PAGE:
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Old 11-15-2013, 06:52 AM
 
10 posts, read 12,484 times
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Hello,

My wife and I are both teachers(I will be finishing my principal certificate in about a year) and we will be looking at moving to CO Springs in about a year and a half. Is anyone a teacher that can tell me what being hired out of state is like? What about the job prospects in general? I am a secondary math teacher, and my wife is a special education teacher who specializes in working with severely cognitively impaired students.

Based on my research it looks like northern CO Springs has the best schools, but I would be open to working in a different district if necessary, though I would prefer to work in the same district that my kids are going to be attending. We are looking at mostly the Briargate or further north out of town area for housing.

Thanks!
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Old 11-15-2013, 08:32 AM
 
Location: Colorado
2,483 posts, read 3,350,694 times
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Quote:
Originally Posted by dbulick View Post
Hello,
My wife and I are both teachers(I will be finishing my principal certificate in about a year) and we will be looking at moving to CO Springs in about a year and a half. Is anyone a teacher that can tell me what being hired out of state is like? What about the job prospects in general? I am a secondary math teacher, and my wife is a special education teacher who specializes in working with severely cognitively impaired students.

Based on my research it looks like northern CO Springs has the best schools, but I would be open to working in a different district if necessary, though I would prefer to work in the same district that my kids are going to be attending. We are looking at mostly the Briargate or further north out of town area for housing.
I'm not a teacher but my sister is and I've seen what she went through and talked to her about it a lot. It took her five years to get a teaching job, and she had to jump through some hoops to do it. But she wasn't certified for education upon moving here and had to do that after arriving. Even still, I know that it's competitive and there aren't a whole lot of jobs available, but they're out there. I think you just have to be eager and passionate about whatever is going on in a certain district, or in the area as a whole, and the 'better' schools will want you eventually. At any rate, don't expect it to happen right away, but maybe it won't take 5 years either.

As for the best schools, many people do think the ones on the northern end are better. We like what we've been seeing in Monument so far as our own kids prepare to begin pre-school soon. But I'm certain that most schools in the area, including ones in the so-called bad areas are good and bad for different reasons. So all I can say about that is don't believe everything you read at great schools.org just because it's prefaced with x number of stars. Not that you've done that, but a lot of people do.
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Old 11-15-2013, 04:16 PM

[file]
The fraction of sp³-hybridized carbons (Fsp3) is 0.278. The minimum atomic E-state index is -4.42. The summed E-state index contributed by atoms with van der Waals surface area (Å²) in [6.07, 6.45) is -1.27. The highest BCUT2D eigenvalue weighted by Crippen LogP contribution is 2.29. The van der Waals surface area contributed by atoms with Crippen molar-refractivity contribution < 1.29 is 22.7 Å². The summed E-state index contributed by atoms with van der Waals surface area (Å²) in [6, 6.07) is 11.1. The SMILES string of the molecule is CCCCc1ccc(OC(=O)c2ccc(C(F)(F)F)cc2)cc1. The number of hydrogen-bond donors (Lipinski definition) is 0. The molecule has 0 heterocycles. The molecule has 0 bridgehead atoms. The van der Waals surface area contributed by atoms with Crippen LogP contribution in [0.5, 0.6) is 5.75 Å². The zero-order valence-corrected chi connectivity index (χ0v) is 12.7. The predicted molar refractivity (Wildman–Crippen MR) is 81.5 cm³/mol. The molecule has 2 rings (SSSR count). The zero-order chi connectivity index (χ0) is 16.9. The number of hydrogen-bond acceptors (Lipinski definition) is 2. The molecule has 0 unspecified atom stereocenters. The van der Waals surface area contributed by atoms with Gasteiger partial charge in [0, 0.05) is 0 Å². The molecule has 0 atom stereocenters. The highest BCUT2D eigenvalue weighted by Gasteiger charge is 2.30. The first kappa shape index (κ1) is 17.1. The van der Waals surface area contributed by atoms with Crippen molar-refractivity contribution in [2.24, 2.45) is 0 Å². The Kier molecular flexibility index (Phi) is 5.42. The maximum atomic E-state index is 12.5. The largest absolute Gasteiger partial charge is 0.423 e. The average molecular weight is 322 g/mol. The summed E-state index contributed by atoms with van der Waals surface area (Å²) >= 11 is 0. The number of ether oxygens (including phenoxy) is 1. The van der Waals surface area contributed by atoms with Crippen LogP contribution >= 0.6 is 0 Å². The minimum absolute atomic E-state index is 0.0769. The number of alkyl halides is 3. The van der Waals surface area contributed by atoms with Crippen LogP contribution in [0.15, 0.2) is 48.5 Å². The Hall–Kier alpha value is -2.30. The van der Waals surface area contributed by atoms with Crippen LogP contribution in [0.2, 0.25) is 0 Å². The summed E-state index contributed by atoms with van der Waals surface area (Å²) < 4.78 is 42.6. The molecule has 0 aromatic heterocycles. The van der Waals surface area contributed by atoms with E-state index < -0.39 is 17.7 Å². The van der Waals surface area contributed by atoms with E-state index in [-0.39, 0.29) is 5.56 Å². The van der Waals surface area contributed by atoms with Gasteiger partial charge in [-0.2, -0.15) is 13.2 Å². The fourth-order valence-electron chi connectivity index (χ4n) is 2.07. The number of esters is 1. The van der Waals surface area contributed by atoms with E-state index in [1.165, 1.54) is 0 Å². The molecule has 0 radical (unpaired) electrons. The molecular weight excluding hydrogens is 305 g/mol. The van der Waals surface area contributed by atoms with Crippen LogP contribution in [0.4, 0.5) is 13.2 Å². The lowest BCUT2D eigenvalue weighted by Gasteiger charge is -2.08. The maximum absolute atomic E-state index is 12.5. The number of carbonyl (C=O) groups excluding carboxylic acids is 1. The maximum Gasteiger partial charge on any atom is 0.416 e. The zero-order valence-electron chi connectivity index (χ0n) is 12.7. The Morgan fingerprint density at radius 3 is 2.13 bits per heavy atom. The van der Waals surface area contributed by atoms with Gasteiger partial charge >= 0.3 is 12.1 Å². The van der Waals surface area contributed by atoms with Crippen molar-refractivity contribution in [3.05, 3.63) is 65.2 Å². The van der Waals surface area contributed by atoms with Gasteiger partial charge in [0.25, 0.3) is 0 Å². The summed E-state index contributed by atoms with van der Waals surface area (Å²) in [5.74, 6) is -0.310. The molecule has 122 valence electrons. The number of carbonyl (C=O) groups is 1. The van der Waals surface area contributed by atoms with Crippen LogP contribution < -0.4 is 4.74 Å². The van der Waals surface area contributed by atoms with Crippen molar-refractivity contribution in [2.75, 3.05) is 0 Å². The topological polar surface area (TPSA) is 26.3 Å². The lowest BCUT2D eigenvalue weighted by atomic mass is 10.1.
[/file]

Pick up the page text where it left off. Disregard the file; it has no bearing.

5,006 posts, read 6,683,532 times
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Your certifications are in areas of some demand, so your chances are pretty good. BTW, the "good" districts are not necessarily the best to work in re: teaching conditions, contracts, etc. You really should think more on a school-by-school basis than a district basis, imho. Job postings for the following school year often start in March, but at a trickle, and pick up into May/June and carry on all summer - many people are hired in late July/August - so you just never know. But I would suggest not being too picky and casting a wide net to start out and accepting the first job you are offered. It is easier to move around once you're in somewhere than it is to get started.
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Old 11-15-2013, 08:19 PM
 
Location: Colorado
1,706 posts, read 2,922,763 times
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Don't discount the other school districts just because of location. There are great things happening in many of the school districts and especially individual schools in the area. I teach in D49 and LOVE it. I'm supported by my administration and colleagues. My students are fantastic and so are the families. I know I'm making a difference.

I moved here from out of state and did have a harder time finding the job I really wanted (my CO license hadn't gone through yet and I had an out of state address). I did get a job in my area (music) but at a charter school and not the age group I originally wanted. Now I love teaching that age group and I'm in a public school. Make sure you have already started the paperwork for the Colorado license!
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Old 11-18-2013, 06:33 AM
 
10 posts, read 12,484 times
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I would agree that working in high performing districts are not necessarily the best working conditions. I have also been at schools that are high performing despite the teachers, not because of them. What a high performing school does almost universally have is motivated students, which is a huge bonus that can out weigh a lot of the other petty stuff.
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Old 11-18-2013, 09:14 AM
 
3,493 posts, read 4,704,040 times
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I recommend getting in touch with captain_hug (see post above) and seeing if they can introduce you to the right people. D49 can be nice, and there are many great homes in that area so you could have a short commute and a great place to live.
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